Brazilians’ life expectancy rose by three years in the past decade, increasing from 70.46 years in 2000 to 73.48 years in 2010, the government said Thursday.
Life expectancy rose by three months and 22 days in the past year alone, compared to 2009, the Brazilian Institute of Geography and Statistics, or IBGE, said.
The life expectancy of Brazilians has increased gradually since 1980, when it was 62, due mainly to a drop in infant mortality, vaccination campaigns and other advances in the health area.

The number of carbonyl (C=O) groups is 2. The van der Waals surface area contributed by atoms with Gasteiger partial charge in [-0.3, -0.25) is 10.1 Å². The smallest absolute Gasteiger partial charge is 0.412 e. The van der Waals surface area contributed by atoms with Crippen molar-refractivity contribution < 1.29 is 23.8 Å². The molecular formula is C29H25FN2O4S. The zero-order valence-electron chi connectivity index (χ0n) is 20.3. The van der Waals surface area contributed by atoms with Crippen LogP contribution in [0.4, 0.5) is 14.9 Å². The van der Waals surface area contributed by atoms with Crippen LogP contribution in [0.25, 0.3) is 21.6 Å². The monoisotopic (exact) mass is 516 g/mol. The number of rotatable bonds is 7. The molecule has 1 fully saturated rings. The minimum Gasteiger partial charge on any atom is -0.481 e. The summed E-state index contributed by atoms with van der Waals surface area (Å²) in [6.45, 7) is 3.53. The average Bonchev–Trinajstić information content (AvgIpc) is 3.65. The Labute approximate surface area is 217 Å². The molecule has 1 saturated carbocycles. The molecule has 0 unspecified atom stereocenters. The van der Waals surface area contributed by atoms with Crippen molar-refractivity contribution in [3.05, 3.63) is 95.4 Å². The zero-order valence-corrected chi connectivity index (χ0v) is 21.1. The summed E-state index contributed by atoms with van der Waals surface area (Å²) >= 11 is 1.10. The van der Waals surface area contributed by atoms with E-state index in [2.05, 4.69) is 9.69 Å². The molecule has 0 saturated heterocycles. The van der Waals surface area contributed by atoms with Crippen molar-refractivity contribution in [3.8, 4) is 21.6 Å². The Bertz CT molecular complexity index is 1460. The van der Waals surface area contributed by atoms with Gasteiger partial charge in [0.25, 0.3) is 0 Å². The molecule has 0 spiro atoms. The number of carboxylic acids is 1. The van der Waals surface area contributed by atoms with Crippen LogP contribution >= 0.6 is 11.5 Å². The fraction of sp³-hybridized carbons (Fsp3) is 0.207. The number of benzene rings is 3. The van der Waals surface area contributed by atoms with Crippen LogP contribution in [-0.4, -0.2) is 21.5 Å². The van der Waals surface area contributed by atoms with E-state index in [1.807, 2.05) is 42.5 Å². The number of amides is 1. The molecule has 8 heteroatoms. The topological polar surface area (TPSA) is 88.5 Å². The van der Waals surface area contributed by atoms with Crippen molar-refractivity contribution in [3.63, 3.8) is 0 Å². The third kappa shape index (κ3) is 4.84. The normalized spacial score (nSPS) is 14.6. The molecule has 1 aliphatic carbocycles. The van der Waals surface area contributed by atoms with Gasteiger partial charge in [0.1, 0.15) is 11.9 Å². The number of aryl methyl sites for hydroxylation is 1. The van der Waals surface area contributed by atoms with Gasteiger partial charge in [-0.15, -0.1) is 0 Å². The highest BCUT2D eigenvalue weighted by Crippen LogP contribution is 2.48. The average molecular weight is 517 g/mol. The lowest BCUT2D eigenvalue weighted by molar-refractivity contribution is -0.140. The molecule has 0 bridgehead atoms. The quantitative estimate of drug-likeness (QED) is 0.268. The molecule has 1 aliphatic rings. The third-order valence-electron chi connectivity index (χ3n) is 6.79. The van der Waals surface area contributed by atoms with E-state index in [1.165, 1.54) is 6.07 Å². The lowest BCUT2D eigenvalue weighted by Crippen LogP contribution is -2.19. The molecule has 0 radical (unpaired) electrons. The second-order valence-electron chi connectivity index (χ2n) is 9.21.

The infant mortality rate was 21.64 per 1,000 live births in 2010, compared with 69.12 per 1,000 live births in 1980.
A woman born in Brazil last year has a life expectancy of 77.32 years, while the average life expectancy for a man is 69.73 years, the IBGE said.
The difference was just 3.73 years in 2000 and grew because men are the main victims of violence, the IBGE said.
A 22-year-old man is 4.5 times more likely to die than a woman of the same age, the IBGE said.
The mortality rate gap narrows with age, with people of both genders experiencing more health problems than violence as they get older.
At the age of 70, however, men are still 1.5 times more likely than women to die, the IBGE said.